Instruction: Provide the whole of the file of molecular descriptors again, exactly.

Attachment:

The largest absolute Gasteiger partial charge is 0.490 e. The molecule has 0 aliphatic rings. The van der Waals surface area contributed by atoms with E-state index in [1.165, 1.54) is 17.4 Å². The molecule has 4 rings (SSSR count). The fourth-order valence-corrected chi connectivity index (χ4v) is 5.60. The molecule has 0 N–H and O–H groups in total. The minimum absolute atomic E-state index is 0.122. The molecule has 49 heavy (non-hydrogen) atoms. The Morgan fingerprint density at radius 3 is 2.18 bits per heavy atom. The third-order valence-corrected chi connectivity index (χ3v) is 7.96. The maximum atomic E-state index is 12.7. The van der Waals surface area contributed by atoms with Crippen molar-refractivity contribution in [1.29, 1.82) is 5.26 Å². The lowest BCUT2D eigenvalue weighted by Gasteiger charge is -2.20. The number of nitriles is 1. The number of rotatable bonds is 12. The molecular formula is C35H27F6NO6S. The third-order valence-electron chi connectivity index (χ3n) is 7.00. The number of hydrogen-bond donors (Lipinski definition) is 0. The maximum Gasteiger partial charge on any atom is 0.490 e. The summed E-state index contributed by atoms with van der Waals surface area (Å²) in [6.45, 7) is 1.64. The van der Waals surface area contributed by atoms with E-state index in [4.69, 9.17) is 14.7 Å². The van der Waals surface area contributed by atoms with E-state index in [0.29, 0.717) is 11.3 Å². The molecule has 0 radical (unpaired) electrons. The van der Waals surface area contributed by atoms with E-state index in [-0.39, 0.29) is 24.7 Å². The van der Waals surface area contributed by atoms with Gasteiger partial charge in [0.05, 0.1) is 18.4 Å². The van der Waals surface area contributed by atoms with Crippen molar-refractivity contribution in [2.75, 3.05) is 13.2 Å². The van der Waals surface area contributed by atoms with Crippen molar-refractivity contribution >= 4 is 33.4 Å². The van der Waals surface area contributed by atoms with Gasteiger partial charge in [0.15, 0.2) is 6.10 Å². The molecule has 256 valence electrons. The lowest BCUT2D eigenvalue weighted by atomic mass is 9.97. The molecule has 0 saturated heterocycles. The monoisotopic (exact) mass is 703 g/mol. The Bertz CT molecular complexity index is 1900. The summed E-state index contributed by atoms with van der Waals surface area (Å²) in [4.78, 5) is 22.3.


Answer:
The largest absolute Gasteiger partial charge is 0.490 e. The molecule has 0 aliphatic rings. The van der Waals surface area contributed by atoms with E-state index in [1.165, 1.54) is 17.4 Å². The molecule has 4 rings (SSSR count). The fourth-order valence-corrected chi connectivity index (χ4v) is 5.60. The molecule has 0 N–H and O–H groups in total. The minimum absolute atomic E-state index is 0.122. The molecule has 49 heavy (non-hydrogen) atoms. The Morgan fingerprint density at radius 3 is 2.18 bits per heavy atom. The third-order valence-corrected chi connectivity index (χ3v) is 7.96. The maximum atomic E-state index is 12.7. The van der Waals surface area contributed by atoms with Crippen molar-refractivity contribution in [1.29, 1.82) is 5.26 Å². The lowest BCUT2D eigenvalue weighted by Gasteiger charge is -2.20. The number of nitriles is 1. The number of rotatable bonds is 12. The molecular formula is C35H27F6NO6S. The third-order valence-electron chi connectivity index (χ3n) is 7.00. The number of hydrogen-bond donors (Lipinski definition) is 0. The maximum Gasteiger partial charge on any atom is 0.490 e. The summed E-state index contributed by atoms with van der Waals surface area (Å²) in [6.45, 7) is 1.64. The van der Waals surface area contributed by atoms with E-state index in [4.69, 9.17) is 14.7 Å². The van der Waals surface area contributed by atoms with E-state index in [0.29, 0.717) is 11.3 Å². The molecule has 0 radical (unpaired) electrons. The van der Waals surface area contributed by atoms with E-state index in [-0.39, 0.29) is 24.7 Å². The van der Waals surface area contributed by atoms with Gasteiger partial charge in [0.05, 0.1) is 18.4 Å². The van der Waals surface area contributed by atoms with Crippen molar-refractivity contribution in [2.75, 3.05) is 13.2 Å². The van der Waals surface area contributed by atoms with Crippen molar-refractivity contribution >= 4 is 33.4 Å². The van der Waals surface area contributed by atoms with Gasteiger partial charge in [0.15, 0.2) is 6.10 Å². The molecule has 256 valence electrons. The lowest BCUT2D eigenvalue weighted by atomic mass is 9.97. The molecule has 0 saturated heterocycles. The monoisotopic (exact) mass is 703 g/mol. The Bertz CT molecular complexity index is 1900. The summed E-state index contributed by atoms with van der Waals surface area (Å²) in [4.78, 5) is 22.3.